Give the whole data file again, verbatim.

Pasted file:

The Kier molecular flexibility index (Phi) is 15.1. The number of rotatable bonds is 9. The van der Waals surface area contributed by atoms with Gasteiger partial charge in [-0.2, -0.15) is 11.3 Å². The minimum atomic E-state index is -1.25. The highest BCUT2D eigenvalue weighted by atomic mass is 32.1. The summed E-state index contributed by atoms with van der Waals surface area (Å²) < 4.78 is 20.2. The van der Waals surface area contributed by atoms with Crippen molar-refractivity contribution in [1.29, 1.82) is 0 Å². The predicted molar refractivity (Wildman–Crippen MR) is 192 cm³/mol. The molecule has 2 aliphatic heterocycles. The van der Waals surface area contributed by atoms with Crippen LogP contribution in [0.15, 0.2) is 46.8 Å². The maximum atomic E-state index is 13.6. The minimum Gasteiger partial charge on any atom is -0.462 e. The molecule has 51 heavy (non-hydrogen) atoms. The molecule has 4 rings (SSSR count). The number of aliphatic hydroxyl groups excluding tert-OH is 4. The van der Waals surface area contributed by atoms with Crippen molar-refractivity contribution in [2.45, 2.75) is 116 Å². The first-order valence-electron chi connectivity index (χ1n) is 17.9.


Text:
The Kier molecular flexibility index (Phi) is 15.1. The number of rotatable bonds is 9. The van der Waals surface area contributed by atoms with Gasteiger partial charge in [-0.2, -0.15) is 11.3 Å². The minimum atomic E-state index is -1.25. The highest BCUT2D eigenvalue weighted by atomic mass is 32.1. The summed E-state index contributed by atoms with van der Waals surface area (Å²) < 4.78 is 20.2. The van der Waals surface area contributed by atoms with Crippen molar-refractivity contribution in [1.29, 1.82) is 0 Å². The predicted molar refractivity (Wildman–Crippen MR) is 192 cm³/mol. The molecule has 2 aliphatic heterocycles. The van der Waals surface area contributed by atoms with Crippen LogP contribution in [0.15, 0.2) is 46.8 Å². The maximum atomic E-state index is 13.6. The minimum Gasteiger partial charge on any atom is -0.462 e. The molecule has 51 heavy (non-hydrogen) atoms. The molecule has 4 rings (SSSR count). The number of aliphatic hydroxyl groups excluding tert-OH is 4. The van der Waals surface area contributed by atoms with Crippen molar-refractivity contribution in [2.45, 2.75) is 116 Å². The first-order valence-electron chi connectivity index (χ1n) is 17.9.